Mike Rutherford 2019-11-17 14:00
Innocent motorists are being unfairly picked on as a result of the diesel ban by Bristol City Council, says Mike Rutherford
If you live in or need to travel to the bottom-left-hand corner of Britain, you deserve deep sympathy from me and, I suspect, other fair-minded folk who regard freedom of movement as a basic human right.
It’s bad enough that the motorway ‘network’ in this quarter of our green and pleasant land is woeful when compared with other large, populated regions of Blighty. And I’m deeply saddened that, in what is supposed to be ‘modern Britain’, the anti-car politicians in parts of the south west (and further afield) seem to be waging a vicious war on cars and their occupants.
Coincidentally (or was it?), on the same day in early November, Bristol City Council and the National Union of Rail, Maritime and Transport Workers (RMT) in effect announced that they’re dumping yet more transport-related misery on the south west.
I’m not sure if this pair of giant, powerful, organisations are guilty of ineptness, mindless sabotage, political game-playing or plain bullying of defenceless, salt-of-the-earth folk merely trying to get from A to B. But I know the declarations from Bristol Council and RMT will absolutely sabotage many people who use diesel cars, and/or the trains that are supposed to (ha!) serve as alternatives to our 24/7 personal mobility machines powered by seemingly politically incorrect internal combustion engines.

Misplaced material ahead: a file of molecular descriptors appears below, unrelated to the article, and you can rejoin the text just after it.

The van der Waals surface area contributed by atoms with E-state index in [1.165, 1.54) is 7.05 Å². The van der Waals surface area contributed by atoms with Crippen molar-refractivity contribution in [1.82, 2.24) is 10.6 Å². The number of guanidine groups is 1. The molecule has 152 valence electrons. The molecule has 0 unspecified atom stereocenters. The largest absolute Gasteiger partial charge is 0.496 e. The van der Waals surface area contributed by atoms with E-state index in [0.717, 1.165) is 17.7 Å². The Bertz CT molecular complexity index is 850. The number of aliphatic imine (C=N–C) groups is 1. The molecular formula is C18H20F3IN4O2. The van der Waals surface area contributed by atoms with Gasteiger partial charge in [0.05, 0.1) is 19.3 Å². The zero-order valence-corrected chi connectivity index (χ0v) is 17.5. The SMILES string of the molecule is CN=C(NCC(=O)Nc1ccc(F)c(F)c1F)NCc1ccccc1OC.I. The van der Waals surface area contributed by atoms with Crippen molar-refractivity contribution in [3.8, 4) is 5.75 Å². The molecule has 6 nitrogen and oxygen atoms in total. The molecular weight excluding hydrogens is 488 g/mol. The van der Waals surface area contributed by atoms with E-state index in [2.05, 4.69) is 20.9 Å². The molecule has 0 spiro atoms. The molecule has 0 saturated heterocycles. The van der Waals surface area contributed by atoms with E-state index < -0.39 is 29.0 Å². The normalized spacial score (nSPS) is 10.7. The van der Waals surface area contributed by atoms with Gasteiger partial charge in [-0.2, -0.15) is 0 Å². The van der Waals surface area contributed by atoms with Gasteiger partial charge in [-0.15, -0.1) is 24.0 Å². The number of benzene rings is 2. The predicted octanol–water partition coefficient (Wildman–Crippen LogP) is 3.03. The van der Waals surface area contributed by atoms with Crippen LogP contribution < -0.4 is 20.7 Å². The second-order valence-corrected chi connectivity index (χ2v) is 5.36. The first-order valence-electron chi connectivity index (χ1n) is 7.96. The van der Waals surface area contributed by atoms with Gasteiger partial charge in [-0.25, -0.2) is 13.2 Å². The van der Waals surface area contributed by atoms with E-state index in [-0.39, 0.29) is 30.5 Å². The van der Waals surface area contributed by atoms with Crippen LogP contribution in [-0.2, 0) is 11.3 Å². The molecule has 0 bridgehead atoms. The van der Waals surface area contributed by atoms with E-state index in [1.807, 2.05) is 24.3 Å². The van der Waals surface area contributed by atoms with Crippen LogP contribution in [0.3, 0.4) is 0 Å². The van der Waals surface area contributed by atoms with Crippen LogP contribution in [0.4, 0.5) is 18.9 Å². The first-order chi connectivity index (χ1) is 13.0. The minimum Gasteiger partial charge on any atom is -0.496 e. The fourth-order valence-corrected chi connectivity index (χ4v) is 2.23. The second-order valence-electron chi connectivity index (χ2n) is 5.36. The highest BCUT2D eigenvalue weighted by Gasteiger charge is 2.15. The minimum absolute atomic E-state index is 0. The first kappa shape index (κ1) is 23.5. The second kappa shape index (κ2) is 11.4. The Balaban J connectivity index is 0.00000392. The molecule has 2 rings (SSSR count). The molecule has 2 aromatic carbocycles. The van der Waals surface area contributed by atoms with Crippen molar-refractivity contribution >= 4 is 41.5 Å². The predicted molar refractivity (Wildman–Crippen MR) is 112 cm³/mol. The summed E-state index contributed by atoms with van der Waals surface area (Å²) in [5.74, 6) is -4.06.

In short, across some busy sections of the fiefdom it controls, Bristol City Council is slapping a blanket ban on privately owned, new and old diesel cars at certain times of the day. It’s the first British city promising to outlaw even brand-new, expensive, state-of-the-art cars with D designations. While we wait for that, the RMT ‘workers’ at South West Trains are, as we went to press, refusing to work for 27 days over the busy Christmas holiday. This, after the serial strikers tasked with working on neighbouring Southern Railway trains have paralysed the service during their recent years of brutal industrial action/work inaction.
It’s true that Bristol City Council’s decision to effectively slap prohibition orders on private diesel cars (but not its own diesels, and many other derv-powered vehicles, strangely enough) is still a year or two away. But it has been given the nod of approval by this local authority. Make no mistake, this is a ban on new, nearly new and old perfectly legal cars purchased, owned, serviced, taxed and insured by law-abiding individuals. These are the innocent victims of the discrimination I refer to.
If Bristol City Council really cared about air quality and had the courage, it would ban all diesel modes of transport, including buses and coaches, taxis, trucks, vans and other goods vehicles, never mind the countless ships that use Bristol Docks. Go on Bristol, I dare you.
Ironically, many of those ocean-going, cargo-carrying, marine diesel-burning vessels deliver brand-new diesel cars to the city’s colossal quayside. The council’s apparent position is that the motor manufacturers of the world can send shiploads of such vehicles to the area – but they can’t be driven by real-world motorists on many of the city’s streets. It’s insane. And the stench of hypocrisy is overwhelming.
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